Top 10 Reads of the 2010s

The end of a decade is a time for reflection and, even more importantly, it’s a time for top 10 lists from your favorite blogs. Over the last 10 years, I’ve done a lot of reading, so as 2019 winds down, I thought I would look back at my favorite books of the 2010s:


10. The Dead Beat: Lost Souls, Lucky Stiffs, and the Perverse Pleasures of Obituaries by Marilyn Johnson

Yes, you read that right. I really did enjoy a book about obituaries. I loved every page of this darkly funny, deeply human exploration of the underappreciated art form of commemorating our lives in the pages of a newspaper (remember those?).


9. The Old Man and the Sea by Ernest Hemingway

I first picked up Ernest Hemingway when I was in high school. I was instantly captivated by his terse, staccato style of writing and exciting themes. His early work is all about war and manly, suppressed emotions, but The Old Man and the Sea, Hemingway’s last major work before his death, is his most mature work. In this short fable, he immerses the reader into the timeless struggle between humanity and nature.


8. To End All Wars: A Story of Loyalty and Rebellion, 1914-1918 by Adam Hochschild

This unique history of the Great War contrasts pacificists and soldiers on both sides of the conflict to detail the moral complexity of the war that shattered Europe. Hochschild’s research and use of journal entries and personal letters serve to illustrate the conflict in strikingly human terms and make the issues of a hundred years ago feel as urgent as if it was happening today.


7. Eye of the Needle by Ken Follett

In this mile-a-minute pageturner, Follett takes a known historical event — WWII’s D-Day landings —  and imbues it with suspense. This novel revolves around a strong cast of characters, each with their own secrets, struggling against their personal demons and each other, with the fate of the world hanging in the balance.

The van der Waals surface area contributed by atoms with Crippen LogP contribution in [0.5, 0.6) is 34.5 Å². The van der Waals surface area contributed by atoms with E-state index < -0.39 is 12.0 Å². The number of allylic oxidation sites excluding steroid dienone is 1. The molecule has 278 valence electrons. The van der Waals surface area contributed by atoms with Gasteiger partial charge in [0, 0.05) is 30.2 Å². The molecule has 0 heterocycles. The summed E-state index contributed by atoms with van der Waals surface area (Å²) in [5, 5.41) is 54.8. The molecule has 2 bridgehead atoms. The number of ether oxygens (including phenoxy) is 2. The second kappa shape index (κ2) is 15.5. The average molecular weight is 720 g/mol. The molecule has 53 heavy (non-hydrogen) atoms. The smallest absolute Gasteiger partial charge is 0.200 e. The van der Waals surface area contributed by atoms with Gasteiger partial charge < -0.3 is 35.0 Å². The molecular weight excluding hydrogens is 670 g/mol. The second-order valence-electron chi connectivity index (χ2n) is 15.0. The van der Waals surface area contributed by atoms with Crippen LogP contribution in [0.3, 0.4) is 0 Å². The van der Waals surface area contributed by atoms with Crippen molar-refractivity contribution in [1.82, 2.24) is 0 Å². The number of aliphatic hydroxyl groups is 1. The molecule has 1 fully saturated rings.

6. Station Eleven by Emily St. John Mandel

Station Eleven is a rare post-apocalyptic novel that gives me hope for the future. Despite the loss of life and leads to the collapse of modern society, the characters in St. John Mandel’s vision of a future years after a catastrophic plague find purpose in beauty, art, and human connection.


5. Fahrenheit 451 by Ray Bradbury

This short novel about censorship and losing touch with both our past and each other foreshadows so much of our present-day issues. It’s a book I find myself coming back to every few years and one that continues to remind me of the power of science fiction to warn us away from our darkest impulses as a species.


4. All the Old Knives by Olen Steinhauer

All the Old Knives is a slow burn, told primarily in flashbacks as two spies circle each other in a deadly game of cat and mouse in the idyllic setting of a sleepy Northern California town. Steinhauer is masterful in continually raising the stakes. It’s as tense as dinner with an old friend could possibly be and it’s wonderful.


3. Lost City Radio by Daniel Alarcón

Alarcón is one of my favorite writers I’ve discovered over the past decade. I highly recommend his short story collections, but Lost City Radio is a beautiful introduction to his incredible sense of place. In Lost City Radio, individual tragedies are set against the backdrop of an endless war in a nameless country that feels so real it hurts.


2. Several Short Sentences About Writing by Verlyn Klinkenborg

As a writer, I’m a sucker for books about writing, but this one is not your average writing book. Unlike the more popular choices like Bird by Bird or On Writing (which are both excellent), Klinkenborg examines the building blocks of all writing — sentences themselves — and deconstructs the process of writing in a stream of consciousness style which makes it hard to put down and really changed my thinking about my own process.


1. The Broken Earth Trilogy by N.K. Jemisin

Okay, it’s technically cheating to have my last pick be three books, but the Broken Earth series blew my mind. Jemisin is a game-changing voice in science fiction today and to say anything more about her epic three-part story about converging factions in the land of the Stillness would be giving away too much. Close your browser and read it now. It’s amazing.

In the 2020s, I hope to make more time for amazing books like these. I also hope to add new voices to my bookshelf and more diverse voices in the coming years. What are your favorite books from the past 10 years? I’d love to hear your recommendations in the comments!

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Jonny Eberle is a writer in Tacoma, WA. He’s (slowly) working on a novel manuscript and seeking publication for a pretty cool time travel short story. His previous fiction has appeared in the pages of Creative Colloquy and Grit City Magazine.

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